As may be seen from the list of citations, a great deal of scientific interest has been focused on studying insulin and its related compounds in cancer over the last two decades. Having discovered how cancer cells worked, remaining true to its allopathic orientation medicine set about finding ways to block these mechanisms – but to little avail. No safe and selective way could be found to do this on account of the ubiquitous role insulin plays in normal human physiology. In spite of this apparent dead end, there was one report in the literature from this era that discussed an alternative notion, one recapitulating some of our own thoughts and ideas about actually applying a hormone – insulin – as a therapeutic adjunct, rather than attempting to block it. In this article discussing breast cancer and the effects of estrogen, it was proffered that “Drugs are most effective in cycling populations of cells.. and.. hormonal manipulations directed towards regulating cell growth, rather than producing cell death, combined with chemotherapy, should be more effective in increasing cure rates in mammary carcinomas” (53).

In clinical applications of IPT, pharmacologic doses of insulin – 0.4 units per kilogram body weight (Humalog, Lilly) – are administered to manipulate the endogenous mechanisms of malignancy in cancer cells via the mechanisms described. Naturally, insulin delivery is done in conjunction with glucose monitoring and appropriate hypertonic glucose administration. Drug potentiation results from an insulin-induced increase in transmembrane passage and intracellular accumulation of drug, along with a recruitment of cells into S-phase of the cell replicative cycle by cross-reaction of insulin with IGF receptors. A synergy between these two effects of insulin and the pharmacokinetics of anticancer drug therapy greatly enhances cytotoxicity, particularly for the cell cycle phase-specific anticancer drugs.

As well as improved efficacy, this regimen also increases safety because of the lower total doses that may be effectively used, with corresponding reduced drug side effects. Typically, reductions of seventy-five to ninety percent of the usual and customary doses of anticancer medication are given, employing combinations of chemotherapy agents standard for the diagnosis and stage of the particular disease. Augmenting both elements of safety and efficacy here is IPT’s “smart bomb” effect caused by the relative selectivity of insulin action on cancer cells, as compared to normal somatic cells, due to the excess of insulin and IGF receptors on their cell membranes.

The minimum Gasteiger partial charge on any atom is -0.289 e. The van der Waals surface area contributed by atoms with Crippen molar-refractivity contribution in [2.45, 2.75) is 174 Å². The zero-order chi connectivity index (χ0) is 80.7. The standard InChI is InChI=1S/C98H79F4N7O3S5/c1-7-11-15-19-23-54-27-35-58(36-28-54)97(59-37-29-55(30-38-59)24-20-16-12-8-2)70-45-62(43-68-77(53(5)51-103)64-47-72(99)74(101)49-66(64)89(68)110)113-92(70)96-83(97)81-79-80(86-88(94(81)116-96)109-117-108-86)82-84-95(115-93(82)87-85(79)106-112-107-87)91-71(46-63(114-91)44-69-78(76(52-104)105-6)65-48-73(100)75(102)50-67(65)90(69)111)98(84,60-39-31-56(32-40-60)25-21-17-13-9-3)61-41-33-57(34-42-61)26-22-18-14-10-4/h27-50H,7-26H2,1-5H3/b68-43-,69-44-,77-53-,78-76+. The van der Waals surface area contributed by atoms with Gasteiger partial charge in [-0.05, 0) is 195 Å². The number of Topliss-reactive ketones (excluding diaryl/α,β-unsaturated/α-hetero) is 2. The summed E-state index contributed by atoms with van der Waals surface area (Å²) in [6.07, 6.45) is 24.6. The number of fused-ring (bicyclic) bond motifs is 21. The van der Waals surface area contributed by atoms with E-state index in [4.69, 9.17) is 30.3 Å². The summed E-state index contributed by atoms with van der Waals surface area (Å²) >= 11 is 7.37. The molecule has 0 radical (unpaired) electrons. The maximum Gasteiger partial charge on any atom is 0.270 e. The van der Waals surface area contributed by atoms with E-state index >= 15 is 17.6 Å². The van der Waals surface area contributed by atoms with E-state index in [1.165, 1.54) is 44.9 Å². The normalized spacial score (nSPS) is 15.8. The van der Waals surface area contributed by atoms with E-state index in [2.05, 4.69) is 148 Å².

Anecdotally, after many years of clinical experience using the potentiation of chemotherapy with insulin, it appears the method is both safe and effective. In addition, IPT has shown that chemotherapy may be used as a primary and exclusive modality in the medical management of several solid tumor malignancies.


Insulin Potentiation Therapy is an empirically derived innovation for which good scientific evidence now exists to affirm its formulation. Being consistent with the natural biology of cancer cells, the operative mechanisms in IPT make it an ideal process for the medical treatment of cancer. In its turn, IPT strongly affirms the appropriateness of chemotherapy in cancer management, creating the possibility of expanding the scope of application for chemotherapy as primary treatment for certain malignancies. These are two important affirmations. First, the strong anecdotal and supporting scientific evidence for IPT makes this a potential boon for the medical profession to be  able to manage cancer more effectively. Second, relying as it does on chemotherapy there is little that is truly “alternative” about Insulin Potentiation Therapy, a similar boon for important sectors of the medical industry that provide us with the tools for treating cancer.